Brent Fulton recently wrote a long essay for our friends at The Gospel Coalition, titled "China’s Rise and the Church’s Call" in which he explores the ramifications to Western churches of the rebalancing of global power in general, and China’s rising influence in particular. It’s an excellent piece and we commend it in its entirety; but to whet your appetite, here are 10 key quotes:
1. Following a “century of humiliation” at the hands of Western powers, China’s leaders see America’s enduring international influence as the primary obstacle to reclaiming their country’s rightful place in the world. In their eyes, China—once the world’s largest economy and most advanced civilization—is now in the midst of national rejuvenation, leading to a return to its former glory.
2. For Western Christians, the dynamics of this transformation are mirrored in the challenges facing the church as it confronts a new reality, raising important questions about the Western church’s role in a rapidly changing world. While China is a primary concern, these questions pertain more broadly to the Western church’s relationship to the majority world as a whole.
3. As Western nations move from a position of assumed superiority to one of interdependence, so the church in America and Europe is moving from a place of dominance to one of increased interdependence with the global church.
4. The key to the Western church’s ongoing effectiveness may well be its ability to learn from majority-world believers, many of whom know what it means to be salt and light in the face of political and cultural restrictions.
5. Some of the nations where the church is growing the fastest (China included) are those where political freedoms are severely curtailed or even nonexistent. How Christians in these countries manage to live out the gospel on a personal and community level speaks volumes to believers in the West who struggle to maintain a relevant witness in the face of indifference or outright hostility.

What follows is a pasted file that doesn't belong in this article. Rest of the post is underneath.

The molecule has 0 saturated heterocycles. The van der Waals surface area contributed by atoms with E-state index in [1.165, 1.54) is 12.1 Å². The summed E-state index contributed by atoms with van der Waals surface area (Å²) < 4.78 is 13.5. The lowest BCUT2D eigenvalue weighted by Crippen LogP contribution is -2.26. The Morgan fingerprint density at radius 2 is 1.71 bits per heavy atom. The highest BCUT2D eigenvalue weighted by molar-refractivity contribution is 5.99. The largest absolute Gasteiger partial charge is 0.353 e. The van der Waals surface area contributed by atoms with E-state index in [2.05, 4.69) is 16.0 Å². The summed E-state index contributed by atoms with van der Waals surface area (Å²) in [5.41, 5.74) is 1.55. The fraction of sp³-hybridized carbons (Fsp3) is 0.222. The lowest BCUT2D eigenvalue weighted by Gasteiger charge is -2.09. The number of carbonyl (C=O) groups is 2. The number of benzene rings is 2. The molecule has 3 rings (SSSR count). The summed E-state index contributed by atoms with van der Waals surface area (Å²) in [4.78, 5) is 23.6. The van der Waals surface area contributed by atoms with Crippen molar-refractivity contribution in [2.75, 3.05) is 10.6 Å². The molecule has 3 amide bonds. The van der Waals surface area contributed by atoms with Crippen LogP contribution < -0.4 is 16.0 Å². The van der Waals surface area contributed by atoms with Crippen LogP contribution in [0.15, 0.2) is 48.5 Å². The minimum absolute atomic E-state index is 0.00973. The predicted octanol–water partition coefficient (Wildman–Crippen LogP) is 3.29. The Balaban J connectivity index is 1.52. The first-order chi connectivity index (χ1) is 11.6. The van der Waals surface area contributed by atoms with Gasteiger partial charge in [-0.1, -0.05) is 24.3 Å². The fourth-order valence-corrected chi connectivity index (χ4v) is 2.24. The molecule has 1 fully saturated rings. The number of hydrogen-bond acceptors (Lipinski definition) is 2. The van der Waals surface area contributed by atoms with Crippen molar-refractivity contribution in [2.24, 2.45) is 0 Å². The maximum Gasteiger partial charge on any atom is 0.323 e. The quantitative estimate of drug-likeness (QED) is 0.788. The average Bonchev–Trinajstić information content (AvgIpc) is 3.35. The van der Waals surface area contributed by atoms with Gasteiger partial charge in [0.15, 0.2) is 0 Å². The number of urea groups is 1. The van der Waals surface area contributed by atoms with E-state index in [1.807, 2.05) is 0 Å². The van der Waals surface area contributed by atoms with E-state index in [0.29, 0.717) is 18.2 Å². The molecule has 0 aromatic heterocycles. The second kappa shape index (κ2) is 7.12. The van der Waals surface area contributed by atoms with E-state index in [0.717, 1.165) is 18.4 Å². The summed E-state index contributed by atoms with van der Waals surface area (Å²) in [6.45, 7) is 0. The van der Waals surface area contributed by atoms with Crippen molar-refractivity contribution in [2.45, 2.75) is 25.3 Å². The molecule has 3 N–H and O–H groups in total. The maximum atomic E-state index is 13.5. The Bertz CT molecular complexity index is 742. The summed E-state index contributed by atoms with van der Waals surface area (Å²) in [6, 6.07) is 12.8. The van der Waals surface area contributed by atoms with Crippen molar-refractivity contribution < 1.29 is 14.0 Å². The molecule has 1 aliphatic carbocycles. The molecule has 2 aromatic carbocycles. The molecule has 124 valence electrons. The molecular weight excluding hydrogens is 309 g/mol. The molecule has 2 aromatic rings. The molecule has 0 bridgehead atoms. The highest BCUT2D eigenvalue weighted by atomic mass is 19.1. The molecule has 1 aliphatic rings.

6. Nearly all agencies sending foreign Christian workers to China report a downturn in recruits. Inside China, meanwhile, the indigenous church is ramping up efforts to mobilize a new generation of cross-cultural workers to take the gospel beyond China’s borders.
7. Western Christians need their non-Western counterparts in order to meaningfully engage the nations.
8. What happens in Beijing or Shanghai does matter in Minneapolis and Chicago and Denver.
9. A more forward-looking response would be to welcome newfound interdependence with the global church—including brothers and sisters in China.
10. Embracing emerging non-Western leaders and institutions as true allies in the cause of Christ, rather than as means to fulfill Western ministry goals, can result in a humbling appreciation for how God is advancing his kingdom around the world.
Please go to The Gospel Coalition to read the whole thing.
Image credit: Nanpu Bridge, by Dove Lee, via Flickr
Joann Pittman is Vice President of Partnership and China Engagement and editor of ZGBriefs. Prior to joining ChinaSource, Joann spent 28 years working in China, as an English teacher, language student, program director, and cross-cultural trainer for organizations and businesses engaged in China. She has also taught Chinese at the University …View Full Bio
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